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Martyr

For other uses of "Martyr" and "Martyrs", see Martyr (disambiguation).
Saint Sebastian, an iconic image of martyrdom

A martyr (Greek: îîρ„υς, m¡rtys, "witness"; stem îîρ„υρ-, m¡rtyr-) is somebody who suffers persecution and death for the people, a country or an organization, or refusing to renounce a belief, usually religious, political or rights.

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[edit] Meaning

In its original meaning, the word martyr, meaning witness, was used in the secular sphere as well as in the New Testament of the Bible.[1] The process of bearing witness was not intended to lead to the death of the witness, although it is known from ancient writers (e.g. Josephus) and from the New Testament that witnesses often died for their testimonies.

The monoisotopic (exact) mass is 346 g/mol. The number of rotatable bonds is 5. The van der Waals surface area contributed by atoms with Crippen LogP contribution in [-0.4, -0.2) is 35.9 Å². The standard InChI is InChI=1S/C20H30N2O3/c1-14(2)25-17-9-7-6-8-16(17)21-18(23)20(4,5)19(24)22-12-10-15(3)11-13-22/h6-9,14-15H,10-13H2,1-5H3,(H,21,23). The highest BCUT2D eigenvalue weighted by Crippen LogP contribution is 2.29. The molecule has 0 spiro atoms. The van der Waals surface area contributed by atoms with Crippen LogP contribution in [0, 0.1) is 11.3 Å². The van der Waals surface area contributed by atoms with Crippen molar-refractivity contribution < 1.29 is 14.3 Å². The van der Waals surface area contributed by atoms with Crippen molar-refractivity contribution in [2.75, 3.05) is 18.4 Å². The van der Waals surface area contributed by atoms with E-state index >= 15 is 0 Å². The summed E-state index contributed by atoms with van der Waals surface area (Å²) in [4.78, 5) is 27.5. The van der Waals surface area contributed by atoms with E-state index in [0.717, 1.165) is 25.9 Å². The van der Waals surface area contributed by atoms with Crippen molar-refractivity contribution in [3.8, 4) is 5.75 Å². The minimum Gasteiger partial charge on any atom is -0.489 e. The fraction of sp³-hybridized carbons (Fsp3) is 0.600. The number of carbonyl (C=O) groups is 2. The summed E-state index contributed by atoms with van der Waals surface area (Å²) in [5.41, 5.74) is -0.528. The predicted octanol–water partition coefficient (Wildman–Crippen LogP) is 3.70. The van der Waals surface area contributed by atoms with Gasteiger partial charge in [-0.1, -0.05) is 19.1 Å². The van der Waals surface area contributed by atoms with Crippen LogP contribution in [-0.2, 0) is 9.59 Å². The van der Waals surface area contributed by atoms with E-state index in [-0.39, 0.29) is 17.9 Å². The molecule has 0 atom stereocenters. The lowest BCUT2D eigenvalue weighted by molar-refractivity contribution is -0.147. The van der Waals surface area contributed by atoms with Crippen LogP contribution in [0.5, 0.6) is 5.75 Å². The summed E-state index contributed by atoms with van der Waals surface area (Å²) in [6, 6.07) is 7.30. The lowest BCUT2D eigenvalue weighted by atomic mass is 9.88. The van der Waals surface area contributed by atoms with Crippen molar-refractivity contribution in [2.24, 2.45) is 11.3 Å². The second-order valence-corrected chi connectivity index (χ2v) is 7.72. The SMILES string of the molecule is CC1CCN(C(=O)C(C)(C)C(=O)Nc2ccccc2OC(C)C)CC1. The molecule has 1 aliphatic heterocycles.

During the early Christian centuries, the term acquired the extended meaning of a believer who is called to witness for their religious belief, and on account of this witness, endures suffering and/or death. The term, in this later sense, entered the English language as a loanword. The death of a martyr or the value attributed to it is called martyrdom.

[edit] Judaism